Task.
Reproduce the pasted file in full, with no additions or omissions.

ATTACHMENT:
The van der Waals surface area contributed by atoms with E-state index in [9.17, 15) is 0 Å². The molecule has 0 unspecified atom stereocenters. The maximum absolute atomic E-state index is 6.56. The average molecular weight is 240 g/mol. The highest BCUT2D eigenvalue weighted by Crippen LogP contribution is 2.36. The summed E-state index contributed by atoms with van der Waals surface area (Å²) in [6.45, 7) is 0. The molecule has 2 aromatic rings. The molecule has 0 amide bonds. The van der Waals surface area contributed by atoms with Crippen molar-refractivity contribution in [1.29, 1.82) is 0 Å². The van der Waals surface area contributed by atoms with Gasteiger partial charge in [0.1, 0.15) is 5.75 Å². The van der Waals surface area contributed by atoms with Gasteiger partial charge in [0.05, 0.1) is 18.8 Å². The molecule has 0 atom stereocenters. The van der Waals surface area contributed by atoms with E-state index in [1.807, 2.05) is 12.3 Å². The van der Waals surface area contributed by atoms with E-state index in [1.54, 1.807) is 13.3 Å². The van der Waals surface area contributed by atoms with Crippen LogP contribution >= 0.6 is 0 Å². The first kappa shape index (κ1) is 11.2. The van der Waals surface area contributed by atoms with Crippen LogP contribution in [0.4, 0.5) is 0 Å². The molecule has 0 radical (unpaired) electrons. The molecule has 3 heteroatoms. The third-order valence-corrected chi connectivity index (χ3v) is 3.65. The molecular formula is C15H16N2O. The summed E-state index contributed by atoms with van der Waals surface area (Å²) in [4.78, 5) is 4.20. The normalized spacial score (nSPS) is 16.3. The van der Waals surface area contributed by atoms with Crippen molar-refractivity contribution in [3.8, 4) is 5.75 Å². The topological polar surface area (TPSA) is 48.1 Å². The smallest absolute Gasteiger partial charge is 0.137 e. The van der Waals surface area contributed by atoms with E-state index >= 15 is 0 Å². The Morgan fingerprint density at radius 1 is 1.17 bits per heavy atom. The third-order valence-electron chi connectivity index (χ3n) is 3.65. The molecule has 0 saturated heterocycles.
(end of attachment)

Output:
The van der Waals surface area contributed by atoms with E-state index in [9.17, 15) is 0 Å². The molecule has 0 unspecified atom stereocenters. The maximum absolute atomic E-state index is 6.56. The average molecular weight is 240 g/mol. The highest BCUT2D eigenvalue weighted by Crippen LogP contribution is 2.36. The summed E-state index contributed by atoms with van der Waals surface area (Å²) in [6.45, 7) is 0. The molecule has 2 aromatic rings. The molecule has 0 amide bonds. The van der Waals surface area contributed by atoms with Crippen molar-refractivity contribution in [1.29, 1.82) is 0 Å². The van der Waals surface area contributed by atoms with Gasteiger partial charge in [0.1, 0.15) is 5.75 Å². The van der Waals surface area contributed by atoms with Gasteiger partial charge in [0.05, 0.1) is 18.8 Å². The molecule has 0 atom stereocenters. The van der Waals surface area contributed by atoms with E-state index in [1.807, 2.05) is 12.3 Å². The van der Waals surface area contributed by atoms with E-state index in [1.54, 1.807) is 13.3 Å². The van der Waals surface area contributed by atoms with Crippen LogP contribution >= 0.6 is 0 Å². The first kappa shape index (κ1) is 11.2. The van der Waals surface area contributed by atoms with Crippen LogP contribution in [0.4, 0.5) is 0 Å². The molecule has 0 radical (unpaired) electrons. The molecule has 3 heteroatoms. The third-order valence-corrected chi connectivity index (χ3v) is 3.65. The molecular formula is C15H16N2O. The summed E-state index contributed by atoms with van der Waals surface area (Å²) in [4.78, 5) is 4.20. The normalized spacial score (nSPS) is 16.3. The van der Waals surface area contributed by atoms with Crippen molar-refractivity contribution in [3.8, 4) is 5.75 Å². The topological polar surface area (TPSA) is 48.1 Å². The smallest absolute Gasteiger partial charge is 0.137 e. The van der Waals surface area contributed by atoms with E-state index >= 15 is 0 Å². The Morgan fingerprint density at radius 1 is 1.17 bits per heavy atom. The third-order valence-electron chi connectivity index (χ3n) is 3.65. The molecule has 0 saturated heterocycles.